Install HCL Connections™ in one of three deployment topologies to achieve optimum scaling, load balancing, and failover.
A network deployment can consist of a single server that hosts all Connections applications or two or more sets of clustered servers that share the workload. You must configure an additional system with WebSphere® Application Server Network Deployment Manager.
A network deployment provides the administrator with a central management facility and it ensures that users have constant access to data. It balances the workload between servers, improves server performance, and facilitates the maintenance of performance when the number of users increases. The added reliability also requires a larger number of systems and the experienced administrative personnel who can manage them.
Any of these deployments can be set up to allow employees and external users to work together. After you install Connections, you must register external users manually and then add them to the Profiles database.
Best practices guide: For the latest deployment recommendations for both Connections and Component Pack, see HCL Connections and Component Pack Sizing Guide. The guide is based on HCL performance tests and best practices learned and confirmed by multiple customers through time.
When you are installing Connections, you have three deployment options:
Small deployment Install all Connections applications on a single node in a single cluster. This option is the simplest deployment but has limited flexibility and does not allow individual applications to be scaled up. All the applications run within a single Java™ Virtual Machine (JVM).
Note: The diagram depicts a topology with up to 8 servers. If you install the servers on shared systems, you do not need to deploy 8 separate systems.
Medium deployment Install a subset of applications in separate clusters. Connections provides five predefined cluster names shared among all of its applications. Use this option to distribute applications according to your usage expectations. For instance, you might anticipate higher loads for the Profiles application and install it in its own cluster, while other applications could be installed in a different cluster. This option allows you to maximize the use of available hardware and system resources to suit your needs.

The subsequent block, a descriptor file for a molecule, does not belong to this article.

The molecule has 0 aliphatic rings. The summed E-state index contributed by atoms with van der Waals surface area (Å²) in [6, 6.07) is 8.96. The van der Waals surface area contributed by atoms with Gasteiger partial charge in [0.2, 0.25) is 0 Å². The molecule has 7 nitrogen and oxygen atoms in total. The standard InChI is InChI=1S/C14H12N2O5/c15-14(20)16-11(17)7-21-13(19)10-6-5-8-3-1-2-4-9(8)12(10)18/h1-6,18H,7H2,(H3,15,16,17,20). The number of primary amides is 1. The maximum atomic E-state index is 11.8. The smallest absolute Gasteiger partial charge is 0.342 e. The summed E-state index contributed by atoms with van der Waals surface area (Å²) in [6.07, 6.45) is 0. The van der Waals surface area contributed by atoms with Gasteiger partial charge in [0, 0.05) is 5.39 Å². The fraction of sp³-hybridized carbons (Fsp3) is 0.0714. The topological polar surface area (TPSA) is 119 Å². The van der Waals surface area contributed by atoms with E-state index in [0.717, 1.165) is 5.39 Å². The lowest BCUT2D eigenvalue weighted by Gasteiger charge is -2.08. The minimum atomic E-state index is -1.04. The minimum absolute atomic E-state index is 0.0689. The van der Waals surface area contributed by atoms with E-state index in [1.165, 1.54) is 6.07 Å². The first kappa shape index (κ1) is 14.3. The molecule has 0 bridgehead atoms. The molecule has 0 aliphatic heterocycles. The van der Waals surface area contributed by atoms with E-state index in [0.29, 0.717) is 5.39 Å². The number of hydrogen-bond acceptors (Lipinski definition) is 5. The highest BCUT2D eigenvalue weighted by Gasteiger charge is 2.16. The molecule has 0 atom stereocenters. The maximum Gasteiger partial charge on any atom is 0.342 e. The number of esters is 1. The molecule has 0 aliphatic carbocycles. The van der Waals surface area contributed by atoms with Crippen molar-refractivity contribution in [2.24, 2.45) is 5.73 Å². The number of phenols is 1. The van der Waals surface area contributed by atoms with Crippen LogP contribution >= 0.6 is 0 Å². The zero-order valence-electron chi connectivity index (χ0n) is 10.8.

Large deployment Install each application in its own cluster. Connections provides a predefined cluster name for each application. This option provides the best performance in terms of scalability and availability options but also requires more system resources. In most cases, you should install the News and Home page applications in the same cluster.
In a multi-node cluster, you must configure network share directories as shared content stores. When using NFS, use NFS v4 because NFS v3 lacks advanced locking capability. When using Microsoft™ SMB Protocol for file-sharing, use the UNC file-naming convention; for example: \\machine-name\share-name.
Tip: For shared and remote network file system requirements, review the footnotes for each supported operating system in the detailed system requirements.
You can assign various combinations of applications to clusters in many different ways, depending on your usage and expectations. For more information, visit the Connections wiki to read articles about deployment.
- The number of JVMs that you need for each cluster depends on the user population and workload. For failover, you must have two JVMs per application, or two nodes for each cluster, scaled horizontally. Horizontal scaling refers to having multiple JVMs per application with each JVM running on a WebSphere Application Server instance. Vertical scaling refers to running multiple JVMs for the same application on a single WebSphere Application Server instance. Vertical scaling is not officially supported in Connections. However, it is typically not needed unless your server has several CPUs.
- For performance and security reasons, consider using a proxy server in your deployment.
For added security when you are planning to run 3rd party OpenSocial gadgets, such as those from iGoogle, you must configure locked domains. Locked domains are required to isolate these gadgets from access to your intranet and SSO information. The basic configuration of locked domains is as follows:
- A second top-level domain that is not in your SSO domain. For example, if you organization's SSO domain is example.com, you will require a distinct top level domain, such as example-modules.com.
- A wild card SSL certificate for this domain name. No additional server instances are required for the basic configuration. See Enabling locked domains for more details.
If you use Forms, Viewer, Polls, or Surveys, your deployment topology requires additional servers.
Parent topic: Planning